During the Ancien Régime, the "Cabinet noir" was the name given to the service responsible for examining private correspondence for reasons of security. The political censorship of letters had begun at the time of Richelieu, during the reign of Louis XIV, but it was only during the reign of Louis XV that a specific service called the "Cabinet du secret des Postes" or the "Cabinet noir" was created for this purpose. It was provided with a special tool for reconstructing the original seal or cachet on a letter. With the decree of 10 August 1775, Louis XVI declared that private correspondence was inviolable from that time on and forbade the use of intercepted letters in a court of law. However, this measure did not put a stop to the censorship of private correspondence, a meaure that was widely used by revolutionaries and Napoleon as well as political leaders during wartime.
The first article of the law of 9 April 1881 defines the broad principles of this new institution: a public savings bank, guaranteed by the state, is hereby instituted, governed by the authority of the minister of Post and Telegraph. It shall be referred to as the Postal Savings Bank. With over 6,000 branches in 1880, the omnipresence of the postal network largely served the needs of the time, especially the collecting of savings in the most remote parts of France. In 1900, the cap of one billion francs was exceeded, and there were 3.5 million passbooks in circulation.
The law of 10 January 1918 provided for the creation of checking account and postal check services in order to supplement temporary lack of currency and limit the quantity of bank notes emitted. On 6 July 1918 six postal check offices, staffed mainly by women, were opened in Paris, Bordeaux, Clermont-Ferrand, Lyon, Marseille and Nantes; five other offices were opened in 1919. The use of postal checks was mainly developed after the war and represented over 7.5 million accounts in 1970.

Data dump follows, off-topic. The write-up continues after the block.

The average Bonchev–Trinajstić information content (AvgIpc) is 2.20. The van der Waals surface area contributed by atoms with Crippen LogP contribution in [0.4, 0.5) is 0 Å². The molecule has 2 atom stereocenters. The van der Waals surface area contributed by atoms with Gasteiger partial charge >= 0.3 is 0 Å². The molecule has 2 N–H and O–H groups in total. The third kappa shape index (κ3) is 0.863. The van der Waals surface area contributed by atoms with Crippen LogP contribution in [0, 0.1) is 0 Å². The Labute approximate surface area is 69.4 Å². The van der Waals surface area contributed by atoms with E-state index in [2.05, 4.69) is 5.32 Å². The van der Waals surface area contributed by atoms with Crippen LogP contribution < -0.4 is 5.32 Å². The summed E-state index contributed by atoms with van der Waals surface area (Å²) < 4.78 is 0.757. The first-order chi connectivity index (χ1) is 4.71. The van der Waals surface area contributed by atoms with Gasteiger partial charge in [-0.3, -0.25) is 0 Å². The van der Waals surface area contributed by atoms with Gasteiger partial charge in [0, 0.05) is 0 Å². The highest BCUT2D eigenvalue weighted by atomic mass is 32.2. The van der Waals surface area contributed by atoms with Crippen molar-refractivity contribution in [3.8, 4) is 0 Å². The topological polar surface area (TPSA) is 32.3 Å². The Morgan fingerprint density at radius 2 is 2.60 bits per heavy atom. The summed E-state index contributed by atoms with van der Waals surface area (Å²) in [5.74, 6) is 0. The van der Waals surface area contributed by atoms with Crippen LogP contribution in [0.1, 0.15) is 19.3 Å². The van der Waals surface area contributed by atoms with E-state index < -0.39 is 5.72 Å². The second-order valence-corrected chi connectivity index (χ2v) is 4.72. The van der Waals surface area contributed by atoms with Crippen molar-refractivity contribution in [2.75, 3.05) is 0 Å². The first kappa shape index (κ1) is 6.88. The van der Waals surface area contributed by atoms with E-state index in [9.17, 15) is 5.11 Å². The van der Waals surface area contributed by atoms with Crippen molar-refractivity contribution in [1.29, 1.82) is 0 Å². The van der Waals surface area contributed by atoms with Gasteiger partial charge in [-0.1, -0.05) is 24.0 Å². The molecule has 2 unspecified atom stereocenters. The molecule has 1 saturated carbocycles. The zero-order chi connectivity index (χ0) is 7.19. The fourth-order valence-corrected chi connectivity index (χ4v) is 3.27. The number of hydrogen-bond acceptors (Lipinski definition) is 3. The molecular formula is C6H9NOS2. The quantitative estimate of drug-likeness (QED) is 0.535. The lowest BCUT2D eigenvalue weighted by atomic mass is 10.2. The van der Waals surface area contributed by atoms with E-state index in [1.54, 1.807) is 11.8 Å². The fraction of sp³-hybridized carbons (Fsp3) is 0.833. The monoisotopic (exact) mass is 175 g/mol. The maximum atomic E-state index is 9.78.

Technical professional term designating letters containing bank notes; more broadly, "chargement" refers to mail that provided for the circulation of currency.
There were two types of "chevaucheur": the horsemen of the Ecurie du Roi (the Kings Stable) who provided transportation for royal communications, thus taking the name "courrier", and the horsemen who used "seated posts" or relay stations. The latter will come to be called "post masters".
Created in September 1985, Chronopost is a sub-service of La Poste that handles the transportation and delivery of express mail and parcels weighing less than 30 kg. This express mail company now offers a full range of products, such as ready-to-mail packaging, and uses its own facilities: 33 national agencies, 6 international agencies and more than 600 vehicles in 1995.
Even more efficient than air ballons, the carrier pigeons were recognized as an effective means of sending messages during the siege of Paris (1870). Microfilms which were later projected onto a screen were enclosed in cases and attached to the birds tails.
A "commis" was an agent who was often found in an mixed post office where he assisted those providing window service.
A managerial agency of the postal service administration that was abolished with the creation of the ministry of Post and Telegraph in 1879.
This word has several connotative meanings: - any person or individual who used a horse for transporting mail. - an employee of the letter mail who was responsible for carrying or accompanying the mail in transport. - by extension, any body of transported letters or correspondence (for instance, "the mail is late") or a set of letters of the same kind (for instance, "taking ones mail to the post offce").